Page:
The following is written in response to American Thinker's post, "Remodeling the Texas Alamo on politically correct tourist trap lines," which ran yesterday.

My name is Bryan Preston, and I am the communications director at the Texas General Land Office (GLO).  We manage the Alamo on behalf of the people of Texas since 2011.

Some of you may remember me from Hot Air, PJ Media, or The Laura Ingraham Show.  I mention them only to establish that I'm a solid conservative.  I'm also a fifth-generation Texan and a veteran.

Managing the Alamo is one of our most sacred duties at the GLO.  Planning for its future is one of our critical missions.

Rest assured: the Alamo is in good hands.  Despite what you may have heard, there is no attempt to minimize the battle.  The battle is what makes the Alamo the Alamo.  March 6, 1836 is one of the days around which Texas history turns.  The other is April 21, 1836 – Sam Houston's shocking victory at San Jacinto.  There is no attempt to change the Alamo's name.  That would be ludicrous.  But we have been accused of that.

The fact is, we are striving to bring 1836 to life every single day at the Alamo.

The master plan that we have developed in partnership with the city of San Antonio and the Alamo Endowment calls for five things:

  1. Restoration of the Church and Long Barracks.
  2. Re-establishing clarity and order through the delineation of the historic (1836) footprint.
  3. Recapturing the Historic Mission Plaza and creating a sense of reverence and respect on the historic battlefield.
  4. Repurposing the Crockett, Woolworth, and Palace buildings into a world-class visitor center and museum that tells the story of the Battle of the Alamo and over 300 years of layered history.
  5. Creating a sense of arrival to the site and enhance connectivity between the site and other public spaces.

You may read more about the master plan, and see some of the myths that have been spread about it, here.

Point 1 of the master plan is about preserving the 300-year-old Alamo Church and Long Barracks, which are the only structures that survive from the battle in 1836.  Points 2 and 3 discuss the Alamo battlefield.  That battlefield, where the heroic defenders bled and died for Texas, is currently under streets and sidewalks.  It is flanked by a carnival-like atmosphere that is disrespectful to the defenders.  Trucks and buses drive through it every day, sending vibrations through the ground that literally rattle the church apart bit by bit.  Point 4 is very exciting.  It's about the museum that will display and protect the incredible Phil Collins collection of Alamo and Texana artifacts.  When finished, the Alamo and this museum will be the largest exhibit in the world on the Texas Revolution.  Point 5 elevates the Alamo to the pinnacle of life in San Antonio, where it belongs.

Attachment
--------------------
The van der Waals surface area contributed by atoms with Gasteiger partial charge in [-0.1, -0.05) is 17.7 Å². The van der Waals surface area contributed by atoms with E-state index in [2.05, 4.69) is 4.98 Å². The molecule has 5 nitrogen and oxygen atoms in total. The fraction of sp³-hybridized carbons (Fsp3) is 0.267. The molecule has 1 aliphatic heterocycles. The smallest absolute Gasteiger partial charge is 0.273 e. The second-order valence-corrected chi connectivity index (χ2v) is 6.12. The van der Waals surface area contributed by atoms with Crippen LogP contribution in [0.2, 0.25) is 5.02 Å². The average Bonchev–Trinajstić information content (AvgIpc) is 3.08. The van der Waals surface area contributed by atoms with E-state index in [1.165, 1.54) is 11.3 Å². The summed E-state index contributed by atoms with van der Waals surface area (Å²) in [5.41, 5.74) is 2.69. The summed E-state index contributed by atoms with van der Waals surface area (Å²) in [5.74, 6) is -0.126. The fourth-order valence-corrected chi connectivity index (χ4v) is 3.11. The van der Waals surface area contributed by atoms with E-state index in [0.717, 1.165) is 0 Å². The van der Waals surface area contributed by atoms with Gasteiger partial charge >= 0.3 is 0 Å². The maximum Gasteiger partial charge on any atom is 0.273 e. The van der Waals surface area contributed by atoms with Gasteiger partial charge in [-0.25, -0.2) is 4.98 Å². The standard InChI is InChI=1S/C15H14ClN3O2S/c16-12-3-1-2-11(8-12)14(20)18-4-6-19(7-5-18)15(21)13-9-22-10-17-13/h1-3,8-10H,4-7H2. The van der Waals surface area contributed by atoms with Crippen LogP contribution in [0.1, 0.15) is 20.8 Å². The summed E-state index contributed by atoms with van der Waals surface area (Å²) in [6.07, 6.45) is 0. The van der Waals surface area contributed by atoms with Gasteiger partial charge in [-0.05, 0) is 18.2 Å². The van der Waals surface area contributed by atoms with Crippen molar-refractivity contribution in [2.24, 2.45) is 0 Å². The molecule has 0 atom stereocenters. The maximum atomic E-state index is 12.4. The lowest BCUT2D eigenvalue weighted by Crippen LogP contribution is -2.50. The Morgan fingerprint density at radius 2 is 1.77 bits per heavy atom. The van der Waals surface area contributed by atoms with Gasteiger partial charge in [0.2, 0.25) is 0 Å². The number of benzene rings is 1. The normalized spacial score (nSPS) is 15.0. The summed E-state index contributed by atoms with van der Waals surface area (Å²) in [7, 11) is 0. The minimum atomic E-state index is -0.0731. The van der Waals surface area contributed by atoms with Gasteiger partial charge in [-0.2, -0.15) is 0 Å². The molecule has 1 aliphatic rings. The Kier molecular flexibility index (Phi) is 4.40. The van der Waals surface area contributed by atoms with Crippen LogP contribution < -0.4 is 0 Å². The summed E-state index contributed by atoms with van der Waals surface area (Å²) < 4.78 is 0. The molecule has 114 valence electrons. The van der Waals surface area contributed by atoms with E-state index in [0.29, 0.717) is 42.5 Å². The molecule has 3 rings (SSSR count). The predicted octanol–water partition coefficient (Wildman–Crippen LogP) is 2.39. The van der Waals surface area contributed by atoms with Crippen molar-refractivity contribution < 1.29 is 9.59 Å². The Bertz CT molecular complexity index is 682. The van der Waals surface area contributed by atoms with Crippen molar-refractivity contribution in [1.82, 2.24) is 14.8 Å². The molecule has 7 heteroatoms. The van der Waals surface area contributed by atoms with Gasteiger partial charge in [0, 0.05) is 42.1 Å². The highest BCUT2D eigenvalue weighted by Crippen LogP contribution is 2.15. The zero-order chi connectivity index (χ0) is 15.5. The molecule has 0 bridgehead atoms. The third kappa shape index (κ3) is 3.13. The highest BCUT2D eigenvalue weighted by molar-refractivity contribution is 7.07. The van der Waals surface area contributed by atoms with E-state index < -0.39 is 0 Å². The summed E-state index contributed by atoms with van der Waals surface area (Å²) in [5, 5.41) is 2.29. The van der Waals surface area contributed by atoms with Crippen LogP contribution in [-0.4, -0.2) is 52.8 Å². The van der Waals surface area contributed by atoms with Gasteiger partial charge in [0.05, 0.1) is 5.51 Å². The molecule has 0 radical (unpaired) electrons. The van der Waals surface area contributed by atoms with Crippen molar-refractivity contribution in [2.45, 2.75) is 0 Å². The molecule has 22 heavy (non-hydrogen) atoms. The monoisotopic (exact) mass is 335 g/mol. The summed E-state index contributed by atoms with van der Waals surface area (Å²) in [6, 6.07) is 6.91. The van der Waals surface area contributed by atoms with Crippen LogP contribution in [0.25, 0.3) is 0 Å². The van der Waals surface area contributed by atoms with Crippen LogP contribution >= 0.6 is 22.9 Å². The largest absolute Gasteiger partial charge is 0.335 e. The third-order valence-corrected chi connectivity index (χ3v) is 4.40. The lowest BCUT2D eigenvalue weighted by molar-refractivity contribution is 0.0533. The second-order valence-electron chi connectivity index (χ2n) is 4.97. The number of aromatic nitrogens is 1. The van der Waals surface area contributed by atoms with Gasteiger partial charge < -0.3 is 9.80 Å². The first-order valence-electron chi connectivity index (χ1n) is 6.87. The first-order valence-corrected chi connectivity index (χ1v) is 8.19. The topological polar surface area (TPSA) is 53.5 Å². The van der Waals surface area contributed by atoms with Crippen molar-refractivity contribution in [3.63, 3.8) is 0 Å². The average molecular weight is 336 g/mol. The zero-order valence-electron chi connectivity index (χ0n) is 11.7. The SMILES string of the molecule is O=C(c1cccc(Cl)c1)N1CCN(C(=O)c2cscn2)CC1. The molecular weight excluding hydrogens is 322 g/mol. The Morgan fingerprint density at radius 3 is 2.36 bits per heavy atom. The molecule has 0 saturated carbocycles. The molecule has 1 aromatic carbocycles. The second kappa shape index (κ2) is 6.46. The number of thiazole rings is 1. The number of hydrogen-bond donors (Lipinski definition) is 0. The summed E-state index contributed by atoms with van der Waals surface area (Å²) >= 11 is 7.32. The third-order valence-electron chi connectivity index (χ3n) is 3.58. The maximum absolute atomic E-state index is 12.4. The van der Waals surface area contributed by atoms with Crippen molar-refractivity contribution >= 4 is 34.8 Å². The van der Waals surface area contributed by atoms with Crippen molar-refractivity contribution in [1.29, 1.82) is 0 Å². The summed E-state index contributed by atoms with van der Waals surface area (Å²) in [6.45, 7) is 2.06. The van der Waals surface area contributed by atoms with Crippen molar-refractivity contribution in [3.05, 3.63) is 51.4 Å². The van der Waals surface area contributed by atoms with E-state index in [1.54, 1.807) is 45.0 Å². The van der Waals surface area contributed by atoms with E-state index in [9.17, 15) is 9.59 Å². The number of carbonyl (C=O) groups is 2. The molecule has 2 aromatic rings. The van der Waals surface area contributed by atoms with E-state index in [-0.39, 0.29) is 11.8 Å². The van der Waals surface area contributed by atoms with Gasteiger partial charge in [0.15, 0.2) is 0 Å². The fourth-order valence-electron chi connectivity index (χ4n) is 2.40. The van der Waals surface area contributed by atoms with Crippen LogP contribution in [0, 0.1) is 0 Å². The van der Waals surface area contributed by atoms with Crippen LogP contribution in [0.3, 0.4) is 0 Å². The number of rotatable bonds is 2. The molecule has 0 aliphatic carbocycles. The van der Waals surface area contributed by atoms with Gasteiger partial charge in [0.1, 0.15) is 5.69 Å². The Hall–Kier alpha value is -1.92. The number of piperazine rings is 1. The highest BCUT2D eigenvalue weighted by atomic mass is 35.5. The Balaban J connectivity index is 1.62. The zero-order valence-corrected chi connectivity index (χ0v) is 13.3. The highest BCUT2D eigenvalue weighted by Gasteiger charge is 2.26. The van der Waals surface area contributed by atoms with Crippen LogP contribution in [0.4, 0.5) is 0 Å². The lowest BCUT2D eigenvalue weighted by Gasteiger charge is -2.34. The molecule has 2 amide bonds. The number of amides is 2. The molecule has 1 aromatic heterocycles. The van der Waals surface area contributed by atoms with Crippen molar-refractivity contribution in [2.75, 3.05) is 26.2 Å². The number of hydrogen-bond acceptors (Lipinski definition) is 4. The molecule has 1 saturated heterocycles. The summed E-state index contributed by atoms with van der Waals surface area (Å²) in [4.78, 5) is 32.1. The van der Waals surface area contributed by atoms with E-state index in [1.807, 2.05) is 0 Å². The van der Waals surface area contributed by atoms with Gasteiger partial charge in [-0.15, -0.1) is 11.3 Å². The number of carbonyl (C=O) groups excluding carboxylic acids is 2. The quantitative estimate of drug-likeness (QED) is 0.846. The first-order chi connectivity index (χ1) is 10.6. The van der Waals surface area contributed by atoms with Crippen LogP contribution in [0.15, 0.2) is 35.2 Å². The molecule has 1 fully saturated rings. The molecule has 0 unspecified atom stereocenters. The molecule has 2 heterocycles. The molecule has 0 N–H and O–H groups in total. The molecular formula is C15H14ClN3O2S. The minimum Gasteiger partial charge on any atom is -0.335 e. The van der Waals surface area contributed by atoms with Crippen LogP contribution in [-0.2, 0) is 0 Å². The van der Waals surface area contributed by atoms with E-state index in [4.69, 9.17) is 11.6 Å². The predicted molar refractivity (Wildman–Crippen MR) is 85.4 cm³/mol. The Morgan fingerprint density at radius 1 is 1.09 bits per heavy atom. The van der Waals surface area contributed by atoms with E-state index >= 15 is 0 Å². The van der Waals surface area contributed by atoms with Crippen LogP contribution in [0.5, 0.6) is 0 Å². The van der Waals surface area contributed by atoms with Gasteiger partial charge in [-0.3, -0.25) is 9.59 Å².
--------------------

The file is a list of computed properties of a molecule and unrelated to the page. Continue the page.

And while there is a rich story to tell at the Alamo, the siege and battle of 1836 will always remain at the center of that story.  This has never been in doubt.  

To be sure, there are many details that have yet to be sorted out.  Despite what you may have heard, the Cenotaph will always stand.  It is the defenders' empty tomb, because their bodies were burned after the battle.  It was commissioned in 1940 and was placed within the 1836 battlefield.  The Cenotaph is owned by the city of San Antonio, which has final say over where it stands.  It may stay where it is, or it may be placed near the defenders' funeral pyre locations, which are currently not well marked.  We know that this is a sensitive subject, as the defender descendants rightly see the Alamo and the Cenotaph as their family grave site.  We are listening.  No final decision has been made.  It does need repair, and for a few names of defenders, who were not known in 1940, to be added.  But one thing is absolutely certain: the Cenotaph will always stand to honor the Alamo defenders.

The Alamo is the living, beating heart of Texas.  It's where the Texan identity begins.  We encourage everyone who loves liberty to visit the Alamo, take our improved battlefield tour, learn from our living history staff, and see the interactive Bowie: Man – Life – Legend exhibit.  I happened to produce and co-write that exhibit, and I'm proud of our team's work.  It's an exhibit of big, mean knives and the adventurous Alamo defender who made them famous.  How P.C. could it be?

The GLO and Alamo staffs teamed up to produce that exhibit in house, as a labor of love to reach back to 1836 and bring it up to today to teach rising generations about Texas history.

Political correctness may be running amok elsewhere around the world, but we're talking about the Alamo.  We're talking about Texas.  Political correctness has no place in the Shrine of Texas Liberty, and as long as George P. Bush is the Alamo's guardian, it never will.